Nicki Minaj Harmony Holiday

The rapper’s latest album, Pink Friday 2, demonstrates the
jagged wound of moving on.

Pink Friday 2, by Nicki Minaj,
Young Money Entertainment and Republic Records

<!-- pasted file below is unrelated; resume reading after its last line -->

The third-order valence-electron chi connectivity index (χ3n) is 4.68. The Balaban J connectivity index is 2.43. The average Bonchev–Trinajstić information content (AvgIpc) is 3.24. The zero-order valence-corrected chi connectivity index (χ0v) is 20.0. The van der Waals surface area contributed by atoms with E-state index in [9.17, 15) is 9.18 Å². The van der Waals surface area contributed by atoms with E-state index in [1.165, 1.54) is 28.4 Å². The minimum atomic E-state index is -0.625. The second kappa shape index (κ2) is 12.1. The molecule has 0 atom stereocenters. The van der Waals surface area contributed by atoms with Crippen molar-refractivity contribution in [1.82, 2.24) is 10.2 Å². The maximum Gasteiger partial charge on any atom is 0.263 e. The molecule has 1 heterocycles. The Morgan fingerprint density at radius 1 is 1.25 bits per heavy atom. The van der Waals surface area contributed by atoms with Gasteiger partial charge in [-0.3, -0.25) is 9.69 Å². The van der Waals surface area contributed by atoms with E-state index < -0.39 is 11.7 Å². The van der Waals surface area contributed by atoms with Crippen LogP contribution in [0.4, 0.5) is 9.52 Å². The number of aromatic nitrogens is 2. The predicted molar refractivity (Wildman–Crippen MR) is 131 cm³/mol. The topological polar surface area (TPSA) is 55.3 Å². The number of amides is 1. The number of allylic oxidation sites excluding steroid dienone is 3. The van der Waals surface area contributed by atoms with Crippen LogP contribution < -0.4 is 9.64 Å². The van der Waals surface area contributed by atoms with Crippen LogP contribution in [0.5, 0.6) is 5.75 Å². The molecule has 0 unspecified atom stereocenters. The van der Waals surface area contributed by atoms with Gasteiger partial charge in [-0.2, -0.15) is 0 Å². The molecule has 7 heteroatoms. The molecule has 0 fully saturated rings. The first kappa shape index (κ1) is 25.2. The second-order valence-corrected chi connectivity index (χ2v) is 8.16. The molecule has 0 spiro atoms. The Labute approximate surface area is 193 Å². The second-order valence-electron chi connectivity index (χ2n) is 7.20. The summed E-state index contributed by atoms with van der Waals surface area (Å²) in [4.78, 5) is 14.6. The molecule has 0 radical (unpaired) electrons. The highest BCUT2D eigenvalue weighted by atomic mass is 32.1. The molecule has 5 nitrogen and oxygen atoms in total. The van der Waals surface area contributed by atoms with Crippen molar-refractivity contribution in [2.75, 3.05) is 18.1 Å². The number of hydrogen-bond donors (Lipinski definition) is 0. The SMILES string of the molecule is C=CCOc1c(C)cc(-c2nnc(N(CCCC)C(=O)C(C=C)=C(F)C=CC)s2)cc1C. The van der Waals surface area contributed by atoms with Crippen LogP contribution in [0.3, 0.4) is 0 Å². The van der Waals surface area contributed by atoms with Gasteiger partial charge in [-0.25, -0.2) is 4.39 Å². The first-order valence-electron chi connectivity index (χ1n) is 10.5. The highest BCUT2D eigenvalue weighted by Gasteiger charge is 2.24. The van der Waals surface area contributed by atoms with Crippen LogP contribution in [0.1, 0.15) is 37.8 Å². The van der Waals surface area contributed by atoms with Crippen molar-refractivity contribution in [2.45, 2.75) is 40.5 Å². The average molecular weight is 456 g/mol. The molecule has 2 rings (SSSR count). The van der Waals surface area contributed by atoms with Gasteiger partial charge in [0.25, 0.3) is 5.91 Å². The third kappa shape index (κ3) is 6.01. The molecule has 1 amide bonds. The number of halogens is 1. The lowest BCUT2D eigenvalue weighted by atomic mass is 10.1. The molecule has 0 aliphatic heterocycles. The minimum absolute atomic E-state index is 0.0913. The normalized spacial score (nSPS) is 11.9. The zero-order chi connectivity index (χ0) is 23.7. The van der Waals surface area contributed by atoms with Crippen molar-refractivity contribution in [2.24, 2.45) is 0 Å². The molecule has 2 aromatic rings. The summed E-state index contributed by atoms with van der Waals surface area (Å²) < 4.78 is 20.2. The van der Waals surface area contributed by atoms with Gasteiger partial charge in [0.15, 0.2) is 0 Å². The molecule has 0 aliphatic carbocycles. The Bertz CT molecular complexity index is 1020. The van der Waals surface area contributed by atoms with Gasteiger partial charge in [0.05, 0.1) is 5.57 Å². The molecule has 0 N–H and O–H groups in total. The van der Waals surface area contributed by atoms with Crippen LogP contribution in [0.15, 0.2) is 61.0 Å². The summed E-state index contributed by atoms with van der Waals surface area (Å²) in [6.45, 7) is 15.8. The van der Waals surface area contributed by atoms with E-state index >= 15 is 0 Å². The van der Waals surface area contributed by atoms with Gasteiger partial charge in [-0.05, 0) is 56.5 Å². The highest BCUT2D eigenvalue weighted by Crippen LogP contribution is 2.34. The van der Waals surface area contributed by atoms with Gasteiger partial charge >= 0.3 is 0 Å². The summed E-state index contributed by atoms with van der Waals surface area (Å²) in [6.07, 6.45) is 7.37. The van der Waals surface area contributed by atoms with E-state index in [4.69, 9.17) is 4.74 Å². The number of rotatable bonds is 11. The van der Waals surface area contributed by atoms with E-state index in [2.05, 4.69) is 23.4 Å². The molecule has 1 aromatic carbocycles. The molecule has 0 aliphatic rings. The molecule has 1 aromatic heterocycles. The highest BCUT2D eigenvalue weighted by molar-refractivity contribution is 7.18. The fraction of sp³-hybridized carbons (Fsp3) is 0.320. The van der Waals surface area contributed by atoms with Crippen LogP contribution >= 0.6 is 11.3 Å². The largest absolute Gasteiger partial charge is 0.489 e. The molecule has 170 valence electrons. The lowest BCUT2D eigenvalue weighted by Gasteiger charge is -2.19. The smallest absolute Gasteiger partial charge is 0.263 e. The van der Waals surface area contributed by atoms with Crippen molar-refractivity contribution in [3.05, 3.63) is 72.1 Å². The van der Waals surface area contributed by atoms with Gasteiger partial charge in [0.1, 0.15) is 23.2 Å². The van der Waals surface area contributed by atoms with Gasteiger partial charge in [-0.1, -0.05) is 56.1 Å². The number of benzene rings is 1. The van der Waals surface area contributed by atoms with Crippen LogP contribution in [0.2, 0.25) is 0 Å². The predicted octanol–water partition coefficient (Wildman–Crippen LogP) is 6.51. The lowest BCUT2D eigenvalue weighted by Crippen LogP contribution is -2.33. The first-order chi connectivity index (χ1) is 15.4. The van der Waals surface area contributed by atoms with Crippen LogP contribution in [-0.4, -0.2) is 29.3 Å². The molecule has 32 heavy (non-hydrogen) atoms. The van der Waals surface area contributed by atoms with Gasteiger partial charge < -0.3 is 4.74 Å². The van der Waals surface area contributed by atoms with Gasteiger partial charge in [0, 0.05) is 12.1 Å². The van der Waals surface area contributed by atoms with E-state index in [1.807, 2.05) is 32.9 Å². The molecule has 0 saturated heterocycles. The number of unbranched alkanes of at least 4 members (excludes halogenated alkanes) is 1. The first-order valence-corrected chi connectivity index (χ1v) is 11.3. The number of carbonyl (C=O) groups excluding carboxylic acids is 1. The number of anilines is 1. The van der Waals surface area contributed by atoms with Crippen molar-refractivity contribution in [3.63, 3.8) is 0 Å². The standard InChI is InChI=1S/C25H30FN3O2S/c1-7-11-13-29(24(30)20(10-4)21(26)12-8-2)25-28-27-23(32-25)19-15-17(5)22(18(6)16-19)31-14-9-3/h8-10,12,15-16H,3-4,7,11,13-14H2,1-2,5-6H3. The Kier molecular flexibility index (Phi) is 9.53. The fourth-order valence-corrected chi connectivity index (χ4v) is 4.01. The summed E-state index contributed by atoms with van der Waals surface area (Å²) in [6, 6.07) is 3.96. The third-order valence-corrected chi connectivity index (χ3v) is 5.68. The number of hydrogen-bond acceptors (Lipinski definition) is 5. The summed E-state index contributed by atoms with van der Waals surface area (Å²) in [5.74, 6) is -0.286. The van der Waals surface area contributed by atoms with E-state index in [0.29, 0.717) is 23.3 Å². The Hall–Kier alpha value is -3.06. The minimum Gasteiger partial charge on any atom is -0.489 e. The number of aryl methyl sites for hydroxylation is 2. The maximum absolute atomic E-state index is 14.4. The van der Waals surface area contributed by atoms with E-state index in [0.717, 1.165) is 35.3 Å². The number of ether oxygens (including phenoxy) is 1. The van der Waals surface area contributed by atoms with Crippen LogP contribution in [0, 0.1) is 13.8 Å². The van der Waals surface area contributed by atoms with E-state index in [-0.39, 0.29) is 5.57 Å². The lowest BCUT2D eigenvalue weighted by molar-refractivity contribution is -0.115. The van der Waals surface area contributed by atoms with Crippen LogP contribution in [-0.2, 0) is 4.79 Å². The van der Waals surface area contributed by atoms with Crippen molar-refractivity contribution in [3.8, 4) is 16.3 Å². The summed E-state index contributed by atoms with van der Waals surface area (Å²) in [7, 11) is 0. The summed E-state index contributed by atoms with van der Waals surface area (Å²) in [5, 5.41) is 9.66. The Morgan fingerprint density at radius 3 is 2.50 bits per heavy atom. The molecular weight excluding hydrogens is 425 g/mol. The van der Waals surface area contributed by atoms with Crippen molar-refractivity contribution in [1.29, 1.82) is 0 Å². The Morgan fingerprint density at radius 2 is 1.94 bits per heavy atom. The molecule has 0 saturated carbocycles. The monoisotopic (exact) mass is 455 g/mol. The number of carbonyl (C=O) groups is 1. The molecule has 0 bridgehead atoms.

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Pink Friday 2 is blue. The album opens with an ethereal melancholic ballad sampling the moodiest Billie Eilish, “When The Party’s Over,” backdrop for Nicki Minaj’s candid grieving for the loss of her father to a hit-and-run in 2021, three days before he would have come to meet his infant grandson. Robert Maraj was a part-time gospel singer who had recovered from drug addiction and maintained sobriety for decades. Their relationship was difficult, and one of Minaj’s charms as an artist is that she found ways to re-parent herself and resurrect from a difficult upbringing in her own image, lyrically jarring, harrowing, and unfuckwithable—on her own terms. The trauma that demanded that maneuvering from real-life circumstance to the shroud of myth fuels the alter egos that animate her music—distortions of disproportionate plastic dolls, articulate robots, demons with god complexes trapped in the sunken place and glad about it. But on “Are You Gone Already” the mask recedes, and is replaced with a gauzy mourner’s veil that turns the gaze autodidactically on the disarmed self, tender and merciful. All of the residual dread, after an addict’s recovery, finds its rightful home in tragedy. The strange karma of recovery in bloodlines is this will toward other modes of sabotage that it often opens onto like muscle memory for the heart, the looming sense that the other ball will drop someday, that catastrophe is miraculously suspended in time like a paused sad movie while the momentum of the tragic plot carries these souls toward its realization. If calamity comes, it feels inevitable, as if it was always there—fame and doom are similar this way.